Silent Space, Dance Ihayami’s Autumn show touring around Scotland this year, was something else. Catching them at the Studio in Edinburgh half way through their tour provided an insight into a world of dance I had previously been unaware of. It also showed me a Scottish company who is really pushing the boundaries of Indian dance in Scotland and is always looking to completely engage its audience and get them involved.
This engagement aspect was especially exaggerated with the opening dance including some local older people who had been working with the company as part of Luminate 2016. Luminate is Scotland’s creative ageing festival that works to include the older community in creative events and activities. Although their performance wasn’t the most polished it was still warming to see the Luminate participants incorporated in the company’s main show. They were outshined however by Ihayami Fusion, Dance Ihayami’s youth dance group, who performed alongside them. The young dancers showed real potential and polish and brought a vibrancy to the stage that Silent Space lacked through the rest of the performance. In all honesty, the Ihayami Fusion piece was perhaps the strongest and most enjoyable piece in the show.
The show then progressed past the curtain raiser to the main work of the company which all were generally very similar. Silent Space, the first piece, was as implied performed in silence looking at how the voice and body interact. Repetitive Indian chants and an astonishing range of sounds made through various methods of hand clapping was the sole accompaniment to the dance movements. They were very tightly choreographed but very slow and rhythmical which is soothing to watch at first but slightly soporific after a while. Moving onto Rhapsody which was performed to western classical music the mood picked up before slowing down again for the later pieces.
A New Turn accompanied by The String Quartet, No. 8 in C minor, Oppus 110 was strong and a really good example of the polish the company is capable of perfecting and showing to the audience. However after this the pace dropped and the show resumed its languid journey through Indian dance movements. The last two pieces Ardhareswara and Nritta were accompanied by a talented flautist, Marion Kenny, but even her enchanting music failed to really captivate the audience’s attention. By this point towards the end of the show even the most committed of audience members was struggling to remain engaged with the dancers. All the pieces were very separate and the audience felt removed. The order of the pieces did not come across as thought through, the pieces sadly did not flow into each other and they were frankly not arranged in a way as to keep the audience captivated.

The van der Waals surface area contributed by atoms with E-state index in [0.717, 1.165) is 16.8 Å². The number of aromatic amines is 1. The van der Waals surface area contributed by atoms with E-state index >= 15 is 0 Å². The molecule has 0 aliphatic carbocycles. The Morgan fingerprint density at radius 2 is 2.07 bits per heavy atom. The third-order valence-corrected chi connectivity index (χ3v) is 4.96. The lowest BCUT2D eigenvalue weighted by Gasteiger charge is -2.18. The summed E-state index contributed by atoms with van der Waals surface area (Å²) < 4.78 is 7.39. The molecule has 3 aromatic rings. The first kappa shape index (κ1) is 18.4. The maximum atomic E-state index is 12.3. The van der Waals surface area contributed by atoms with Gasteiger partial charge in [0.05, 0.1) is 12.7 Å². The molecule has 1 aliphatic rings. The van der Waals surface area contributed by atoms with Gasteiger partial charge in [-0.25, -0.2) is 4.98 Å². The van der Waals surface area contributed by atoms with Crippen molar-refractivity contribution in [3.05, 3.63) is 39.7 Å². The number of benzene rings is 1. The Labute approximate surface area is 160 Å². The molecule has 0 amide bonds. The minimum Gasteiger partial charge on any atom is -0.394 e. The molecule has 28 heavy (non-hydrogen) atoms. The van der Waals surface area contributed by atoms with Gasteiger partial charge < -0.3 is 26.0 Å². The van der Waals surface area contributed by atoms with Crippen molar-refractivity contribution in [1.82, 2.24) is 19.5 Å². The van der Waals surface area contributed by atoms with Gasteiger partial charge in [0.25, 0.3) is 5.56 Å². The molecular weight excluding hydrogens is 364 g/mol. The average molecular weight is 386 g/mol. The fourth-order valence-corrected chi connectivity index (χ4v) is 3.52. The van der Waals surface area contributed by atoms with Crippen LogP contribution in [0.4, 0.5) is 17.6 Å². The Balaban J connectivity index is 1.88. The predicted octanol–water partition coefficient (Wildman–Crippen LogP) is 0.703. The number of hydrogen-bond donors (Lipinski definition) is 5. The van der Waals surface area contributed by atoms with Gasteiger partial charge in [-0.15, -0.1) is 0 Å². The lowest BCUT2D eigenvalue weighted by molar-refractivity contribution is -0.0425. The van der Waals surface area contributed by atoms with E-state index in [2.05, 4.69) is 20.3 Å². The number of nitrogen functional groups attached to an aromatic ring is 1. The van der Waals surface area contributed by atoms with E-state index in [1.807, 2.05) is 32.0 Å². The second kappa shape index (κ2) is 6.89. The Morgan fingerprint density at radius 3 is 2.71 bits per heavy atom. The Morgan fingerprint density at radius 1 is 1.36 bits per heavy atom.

Also the repetitive use of Indian chants and words was very powerful at evoking the Indian culture and the heritage of these movements but it was also very limiting – even a brief explanation at the beginning of the show, or in the programme, for those interested could have been enough to keep audience’s attention instead of sadly through lack of understanding losing interest. Altogether it was clear to see they are a talented company with some very good aims and initiatives but the show as a whole did not have me leaving the theatre wowed or eager to return unfortunately. I would however be keen to see Ihayami Fusion again and see some of the enthusiasm they instil in their younger dancers in the main company.